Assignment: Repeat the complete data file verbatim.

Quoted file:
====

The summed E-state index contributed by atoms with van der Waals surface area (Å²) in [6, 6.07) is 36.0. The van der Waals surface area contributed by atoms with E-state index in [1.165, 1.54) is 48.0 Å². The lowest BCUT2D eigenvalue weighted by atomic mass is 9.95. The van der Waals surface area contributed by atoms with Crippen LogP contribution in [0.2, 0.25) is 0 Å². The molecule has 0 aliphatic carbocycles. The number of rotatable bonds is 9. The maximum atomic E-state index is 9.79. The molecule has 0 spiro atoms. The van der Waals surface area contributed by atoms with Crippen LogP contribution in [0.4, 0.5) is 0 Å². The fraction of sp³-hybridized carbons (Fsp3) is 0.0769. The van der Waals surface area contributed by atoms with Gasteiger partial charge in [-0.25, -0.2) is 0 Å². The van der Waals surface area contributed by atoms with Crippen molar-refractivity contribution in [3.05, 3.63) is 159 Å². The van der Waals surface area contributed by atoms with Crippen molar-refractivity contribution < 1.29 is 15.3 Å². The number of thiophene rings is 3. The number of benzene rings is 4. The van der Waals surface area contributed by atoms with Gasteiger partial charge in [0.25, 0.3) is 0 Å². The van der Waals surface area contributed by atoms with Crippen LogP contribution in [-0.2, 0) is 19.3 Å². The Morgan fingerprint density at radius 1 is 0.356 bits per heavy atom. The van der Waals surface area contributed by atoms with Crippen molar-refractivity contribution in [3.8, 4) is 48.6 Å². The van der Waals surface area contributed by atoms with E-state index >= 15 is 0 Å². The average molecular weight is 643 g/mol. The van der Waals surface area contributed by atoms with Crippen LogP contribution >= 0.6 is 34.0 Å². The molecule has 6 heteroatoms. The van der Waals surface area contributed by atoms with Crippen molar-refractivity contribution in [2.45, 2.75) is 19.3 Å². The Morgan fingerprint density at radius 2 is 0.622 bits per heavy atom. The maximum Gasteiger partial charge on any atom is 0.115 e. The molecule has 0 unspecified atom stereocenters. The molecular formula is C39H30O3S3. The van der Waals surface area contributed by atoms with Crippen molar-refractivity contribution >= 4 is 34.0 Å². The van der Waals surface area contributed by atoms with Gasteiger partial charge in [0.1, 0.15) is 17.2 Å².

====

The summed E-state index contributed by atoms with van der Waals surface area (Å²) in [6, 6.07) is 36.0. The van der Waals surface area contributed by atoms with E-state index in [1.165, 1.54) is 48.0 Å². The lowest BCUT2D eigenvalue weighted by atomic mass is 9.95. The van der Waals surface area contributed by atoms with Crippen LogP contribution in [0.2, 0.25) is 0 Å². The molecule has 0 aliphatic carbocycles. The number of rotatable bonds is 9. The maximum atomic E-state index is 9.79. The molecule has 0 spiro atoms. The van der Waals surface area contributed by atoms with Crippen LogP contribution in [0.4, 0.5) is 0 Å². The fraction of sp³-hybridized carbons (Fsp3) is 0.0769. The van der Waals surface area contributed by atoms with Gasteiger partial charge in [-0.25, -0.2) is 0 Å². The van der Waals surface area contributed by atoms with Crippen molar-refractivity contribution in [3.05, 3.63) is 159 Å². The van der Waals surface area contributed by atoms with Crippen molar-refractivity contribution < 1.29 is 15.3 Å². The number of thiophene rings is 3. The number of benzene rings is 4. The van der Waals surface area contributed by atoms with Gasteiger partial charge in [0.25, 0.3) is 0 Å². The van der Waals surface area contributed by atoms with Crippen LogP contribution in [-0.2, 0) is 19.3 Å². The Morgan fingerprint density at radius 1 is 0.356 bits per heavy atom. The van der Waals surface area contributed by atoms with Crippen molar-refractivity contribution in [3.8, 4) is 48.6 Å². The van der Waals surface area contributed by atoms with E-state index >= 15 is 0 Å². The average molecular weight is 643 g/mol. The van der Waals surface area contributed by atoms with Crippen LogP contribution >= 0.6 is 34.0 Å². The molecule has 6 heteroatoms. The van der Waals surface area contributed by atoms with Crippen molar-refractivity contribution in [2.45, 2.75) is 19.3 Å². The Morgan fingerprint density at radius 2 is 0.622 bits per heavy atom. The maximum Gasteiger partial charge on any atom is 0.115 e. The molecule has 0 unspecified atom stereocenters. The molecular formula is C39H30O3S3. The van der Waals surface area contributed by atoms with Crippen molar-refractivity contribution >= 4 is 34.0 Å². The van der Waals surface area contributed by atoms with Gasteiger partial charge in [0.1, 0.15) is 17.2 Å².